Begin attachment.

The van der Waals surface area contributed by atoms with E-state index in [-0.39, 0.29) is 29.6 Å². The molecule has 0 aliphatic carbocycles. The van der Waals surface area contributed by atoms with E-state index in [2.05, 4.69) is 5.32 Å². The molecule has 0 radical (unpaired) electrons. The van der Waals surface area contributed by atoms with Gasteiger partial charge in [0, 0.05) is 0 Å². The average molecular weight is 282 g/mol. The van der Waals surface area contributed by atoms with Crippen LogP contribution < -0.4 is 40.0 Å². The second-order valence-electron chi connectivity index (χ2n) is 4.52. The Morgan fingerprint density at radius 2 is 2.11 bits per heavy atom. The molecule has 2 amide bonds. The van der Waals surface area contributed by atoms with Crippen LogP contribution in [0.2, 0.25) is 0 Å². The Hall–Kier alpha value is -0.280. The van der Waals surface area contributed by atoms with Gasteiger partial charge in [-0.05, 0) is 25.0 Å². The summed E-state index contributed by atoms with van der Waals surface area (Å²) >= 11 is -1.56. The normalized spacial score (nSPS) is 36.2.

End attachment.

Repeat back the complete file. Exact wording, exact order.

The van der Waals surface area contributed by atoms with E-state index in [-0.39, 0.29) is 29.6 Å². The molecule has 0 aliphatic carbocycles. The van der Waals surface area contributed by atoms with E-state index in [2.05, 4.69) is 5.32 Å². The molecule has 0 radical (unpaired) electrons. The van der Waals surface area contributed by atoms with Gasteiger partial charge in [0, 0.05) is 0 Å². The average molecular weight is 282 g/mol. The van der Waals surface area contributed by atoms with Crippen LogP contribution < -0.4 is 40.0 Å². The second-order valence-electron chi connectivity index (χ2n) is 4.52. The Morgan fingerprint density at radius 2 is 2.11 bits per heavy atom. The molecule has 2 amide bonds. The van der Waals surface area contributed by atoms with Crippen LogP contribution in [0.2, 0.25) is 0 Å². The Hall–Kier alpha value is -0.280. The van der Waals surface area contributed by atoms with Gasteiger partial charge in [-0.05, 0) is 25.0 Å². The summed E-state index contributed by atoms with van der Waals surface area (Å²) >= 11 is -1.56. The normalized spacial score (nSPS) is 36.2.